Vinegar – One of the Oldest Fermented Foods
The other day I overheard someone utter the English proverb, “You catch more flies with honey than vinegar.”
It got me thinking about vinegar. Beekeeper Noel Patterson recently did a honey tasting class; that’s probably why my mind didn’t wander in that direction.
For years, I start my day with a glass of water with Bragg apple cider vinegar. My mom was an advocate of doing this and she got me to do it, and she drank it because her aunt did.
Vinegar has been at the forefront of folk remedies for, well, a really, really long time. Medical researchers believe some known trace and “nutraceuticals” (nutrient supplements that act like pharmaceuticals) may be in apple cider and red wine vinegars.
The word comes from the French “vin aigre” which means “sour wine.”
When air is exposed to any fermented liquid like wine or ale, bacterial activity occurs. This process helps combine oxygen with the alcohol, resulting in acetic acid or sour wine.
Vinegar can be made from any fruit or anything containing sugar. I was curious about the “With the Mother“ wording on the Bragg label. Turns out, as fermentation progresses, it refers to the mother that forms a floating clump or filmy substance on top. Mother, the latte-like foam, is a living mixture of good bacteria and enzymes.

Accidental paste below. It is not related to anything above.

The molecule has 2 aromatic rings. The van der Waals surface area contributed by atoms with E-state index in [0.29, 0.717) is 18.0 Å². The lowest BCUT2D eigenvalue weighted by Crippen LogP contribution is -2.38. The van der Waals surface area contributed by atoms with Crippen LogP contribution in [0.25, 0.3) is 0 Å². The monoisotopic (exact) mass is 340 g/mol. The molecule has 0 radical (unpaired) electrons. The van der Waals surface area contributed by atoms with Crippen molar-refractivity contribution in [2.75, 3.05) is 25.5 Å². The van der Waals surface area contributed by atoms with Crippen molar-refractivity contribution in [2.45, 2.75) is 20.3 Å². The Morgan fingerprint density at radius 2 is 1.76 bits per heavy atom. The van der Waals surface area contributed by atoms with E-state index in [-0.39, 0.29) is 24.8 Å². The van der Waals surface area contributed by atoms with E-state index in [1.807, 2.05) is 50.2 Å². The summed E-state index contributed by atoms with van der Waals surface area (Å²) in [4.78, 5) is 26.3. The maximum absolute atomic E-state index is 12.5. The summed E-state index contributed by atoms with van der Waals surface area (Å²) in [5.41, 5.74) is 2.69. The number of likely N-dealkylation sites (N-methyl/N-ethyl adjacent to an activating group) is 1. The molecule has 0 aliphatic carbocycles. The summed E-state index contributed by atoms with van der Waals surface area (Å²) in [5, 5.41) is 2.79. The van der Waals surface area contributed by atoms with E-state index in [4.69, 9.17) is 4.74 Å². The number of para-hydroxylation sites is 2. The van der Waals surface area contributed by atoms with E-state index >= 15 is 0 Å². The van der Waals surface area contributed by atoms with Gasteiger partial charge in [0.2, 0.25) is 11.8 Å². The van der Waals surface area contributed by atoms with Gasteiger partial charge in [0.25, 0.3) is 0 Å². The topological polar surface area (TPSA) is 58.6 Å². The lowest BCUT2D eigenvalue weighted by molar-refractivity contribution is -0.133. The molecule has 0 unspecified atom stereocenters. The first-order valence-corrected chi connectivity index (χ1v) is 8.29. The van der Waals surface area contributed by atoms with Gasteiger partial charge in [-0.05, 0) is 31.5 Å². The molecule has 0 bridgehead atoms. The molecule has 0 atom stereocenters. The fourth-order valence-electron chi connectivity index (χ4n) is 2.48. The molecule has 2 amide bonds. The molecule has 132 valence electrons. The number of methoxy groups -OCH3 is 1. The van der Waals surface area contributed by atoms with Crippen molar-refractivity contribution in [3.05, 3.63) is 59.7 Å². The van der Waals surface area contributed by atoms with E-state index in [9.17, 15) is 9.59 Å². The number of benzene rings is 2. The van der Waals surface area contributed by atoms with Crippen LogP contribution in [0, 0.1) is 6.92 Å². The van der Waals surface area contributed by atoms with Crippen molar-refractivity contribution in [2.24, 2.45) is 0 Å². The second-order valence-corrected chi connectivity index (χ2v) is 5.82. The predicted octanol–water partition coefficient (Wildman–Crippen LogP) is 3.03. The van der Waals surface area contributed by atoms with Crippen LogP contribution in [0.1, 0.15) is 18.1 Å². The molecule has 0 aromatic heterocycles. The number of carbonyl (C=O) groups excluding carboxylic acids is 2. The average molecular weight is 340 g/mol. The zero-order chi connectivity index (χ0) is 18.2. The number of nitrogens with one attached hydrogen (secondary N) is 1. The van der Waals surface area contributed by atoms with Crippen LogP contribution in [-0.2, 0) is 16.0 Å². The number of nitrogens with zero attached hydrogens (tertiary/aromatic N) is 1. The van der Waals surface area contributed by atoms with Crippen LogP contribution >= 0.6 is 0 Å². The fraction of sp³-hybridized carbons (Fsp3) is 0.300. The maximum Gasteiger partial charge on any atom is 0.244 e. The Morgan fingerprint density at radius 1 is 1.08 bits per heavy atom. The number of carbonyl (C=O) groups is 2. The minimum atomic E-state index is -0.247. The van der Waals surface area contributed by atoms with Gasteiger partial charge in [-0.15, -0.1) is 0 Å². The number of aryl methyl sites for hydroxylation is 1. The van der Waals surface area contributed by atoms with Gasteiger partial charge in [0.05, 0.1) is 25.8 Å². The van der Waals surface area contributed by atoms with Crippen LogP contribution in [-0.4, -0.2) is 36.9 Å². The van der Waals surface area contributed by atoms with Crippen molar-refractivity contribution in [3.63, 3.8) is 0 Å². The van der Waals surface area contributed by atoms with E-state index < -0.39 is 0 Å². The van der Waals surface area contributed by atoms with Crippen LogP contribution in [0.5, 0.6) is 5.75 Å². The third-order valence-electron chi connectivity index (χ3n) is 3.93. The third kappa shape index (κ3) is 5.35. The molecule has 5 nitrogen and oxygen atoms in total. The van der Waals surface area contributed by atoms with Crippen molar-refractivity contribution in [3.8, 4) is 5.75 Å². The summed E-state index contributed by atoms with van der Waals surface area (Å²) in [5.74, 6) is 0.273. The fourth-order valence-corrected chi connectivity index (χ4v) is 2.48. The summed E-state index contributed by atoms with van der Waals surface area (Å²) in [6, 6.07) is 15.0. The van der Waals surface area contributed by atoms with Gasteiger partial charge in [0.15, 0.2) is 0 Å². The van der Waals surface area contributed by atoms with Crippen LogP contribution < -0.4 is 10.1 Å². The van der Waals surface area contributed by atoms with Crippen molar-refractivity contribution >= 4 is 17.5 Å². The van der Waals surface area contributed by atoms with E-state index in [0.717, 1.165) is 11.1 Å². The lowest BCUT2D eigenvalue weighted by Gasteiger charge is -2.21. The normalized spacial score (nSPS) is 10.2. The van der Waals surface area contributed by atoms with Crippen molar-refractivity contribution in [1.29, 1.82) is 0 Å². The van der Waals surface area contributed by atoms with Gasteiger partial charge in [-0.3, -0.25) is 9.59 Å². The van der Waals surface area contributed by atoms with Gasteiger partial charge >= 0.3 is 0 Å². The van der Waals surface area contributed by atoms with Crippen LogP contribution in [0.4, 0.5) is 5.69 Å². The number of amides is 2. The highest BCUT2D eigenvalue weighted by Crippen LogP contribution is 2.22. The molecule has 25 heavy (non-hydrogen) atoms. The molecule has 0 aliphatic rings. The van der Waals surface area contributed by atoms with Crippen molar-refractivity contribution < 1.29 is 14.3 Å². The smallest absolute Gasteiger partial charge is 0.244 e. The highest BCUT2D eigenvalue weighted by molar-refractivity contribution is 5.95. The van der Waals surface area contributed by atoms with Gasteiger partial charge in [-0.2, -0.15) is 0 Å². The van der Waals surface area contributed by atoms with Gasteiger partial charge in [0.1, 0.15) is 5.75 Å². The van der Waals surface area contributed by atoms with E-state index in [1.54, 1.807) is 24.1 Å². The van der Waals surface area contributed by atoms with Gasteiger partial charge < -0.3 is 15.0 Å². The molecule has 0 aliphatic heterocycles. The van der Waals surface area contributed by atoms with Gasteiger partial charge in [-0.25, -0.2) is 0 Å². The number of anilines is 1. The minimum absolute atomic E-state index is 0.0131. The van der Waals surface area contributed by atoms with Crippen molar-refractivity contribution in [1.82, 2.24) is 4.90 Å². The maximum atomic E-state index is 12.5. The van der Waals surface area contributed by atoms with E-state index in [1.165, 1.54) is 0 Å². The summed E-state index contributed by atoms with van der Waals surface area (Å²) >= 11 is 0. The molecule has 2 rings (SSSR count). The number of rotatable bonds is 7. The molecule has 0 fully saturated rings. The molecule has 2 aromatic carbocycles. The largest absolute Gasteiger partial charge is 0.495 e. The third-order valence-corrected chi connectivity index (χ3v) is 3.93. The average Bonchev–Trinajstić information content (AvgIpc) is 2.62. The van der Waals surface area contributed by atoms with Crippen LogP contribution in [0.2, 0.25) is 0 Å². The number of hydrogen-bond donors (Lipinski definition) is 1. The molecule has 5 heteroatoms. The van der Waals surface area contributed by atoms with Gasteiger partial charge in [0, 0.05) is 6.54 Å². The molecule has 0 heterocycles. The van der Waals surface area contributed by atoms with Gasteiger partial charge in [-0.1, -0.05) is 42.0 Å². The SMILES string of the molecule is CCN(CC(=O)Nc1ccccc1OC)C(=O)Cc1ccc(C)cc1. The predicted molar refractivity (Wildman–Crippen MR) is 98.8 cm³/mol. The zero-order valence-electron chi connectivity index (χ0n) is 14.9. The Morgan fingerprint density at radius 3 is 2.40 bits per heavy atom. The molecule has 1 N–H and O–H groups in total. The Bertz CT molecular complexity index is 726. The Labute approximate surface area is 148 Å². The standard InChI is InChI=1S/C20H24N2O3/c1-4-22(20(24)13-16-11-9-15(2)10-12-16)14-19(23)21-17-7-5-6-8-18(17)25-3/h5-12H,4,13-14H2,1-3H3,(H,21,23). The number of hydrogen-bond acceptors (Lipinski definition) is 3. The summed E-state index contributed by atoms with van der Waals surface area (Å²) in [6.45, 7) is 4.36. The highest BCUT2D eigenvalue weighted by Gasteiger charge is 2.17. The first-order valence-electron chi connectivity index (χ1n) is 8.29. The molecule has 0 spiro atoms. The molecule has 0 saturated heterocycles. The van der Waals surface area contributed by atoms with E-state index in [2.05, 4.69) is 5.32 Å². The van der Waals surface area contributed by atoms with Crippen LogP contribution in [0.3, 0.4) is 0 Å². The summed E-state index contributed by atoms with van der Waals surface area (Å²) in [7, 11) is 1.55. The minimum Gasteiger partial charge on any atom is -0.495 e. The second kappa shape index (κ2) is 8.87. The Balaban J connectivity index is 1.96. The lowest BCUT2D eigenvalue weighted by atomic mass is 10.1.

As early as 400 B.C., Hippocrates treated his patients with vinegar as an antibiotic and combined it with honey as a treatment for respiratory issues. The earliest historical record may be traced to the Babylonians. In about 5,000 B.C., they made vinegar as an end product of wine from the date palm.
Next time you impart vinegar’s flavor into your cooking or salad dressing, you may also be reaping some health benefits, too!
On June 14, Pastry Chef Kayla Draper, who creates the magical desserts at wildly popular new restaurant BATA, will teach you how to amp up chocolate tarts and show dad some love. In honor of Father’s Day, you’ll make meringue moustaches in a variety of shapes and sizes for fun and whimsical garnishes.
Chef Sybil Velarde’s Peruvian Cuisine & Cultural Influences class is rescheduled to June 16 and with the warm days here, her menu is perfect.
Maynards Executive Chef Brian Smith is in the kitchen for the June 23 Flavors of Tucson City of Gastronomy series. Stay tuned for the details.
Who doesn’t miss Chef Dee Buizer’s Senae Thai Bistro? Luckily for us, you’ll be able to cook along with her on July 26.
Wishing you joy in the kitchen,
Yield: 6-7 pints or 12-14 half-pints
4 cantaloupes (9-10 lbs.), quartered, seeded and rind removed
3 cups granulated sugar
3 cups apple cider vinegar
1 ½ cups apple juice
6 3-inch cinnamon sticks, broken
2 tablespoons whole cloves
5 thin slices fresh ginger
1. Tie spices in a spice bag or cheesecloth.
2. Cut cantaloupe into 1-inch cubes. In a 6- to 8-quart saucepan, combine sugar, vinegar and apple juice. Bring to a boil, stirring occasionally. Add spice bag and boil for 10 minutes.
3. Add cantaloupe, reduce heat and simmer 15 minutes, stirring occasionally. Remove spice bag and immediately fill hot, sterilized jars with mixture, leaving ½-inch headspace.
4. Carefully run a nonmetallic utensil down the inside of jars to remove air bubbles. Simmer jar tops and threads in hot water, blot dry on paper towels and place hot lids on jars and screw bands on tightly. Process in boiling water – 10 minutes for pints and 5 minutes for half-pints.
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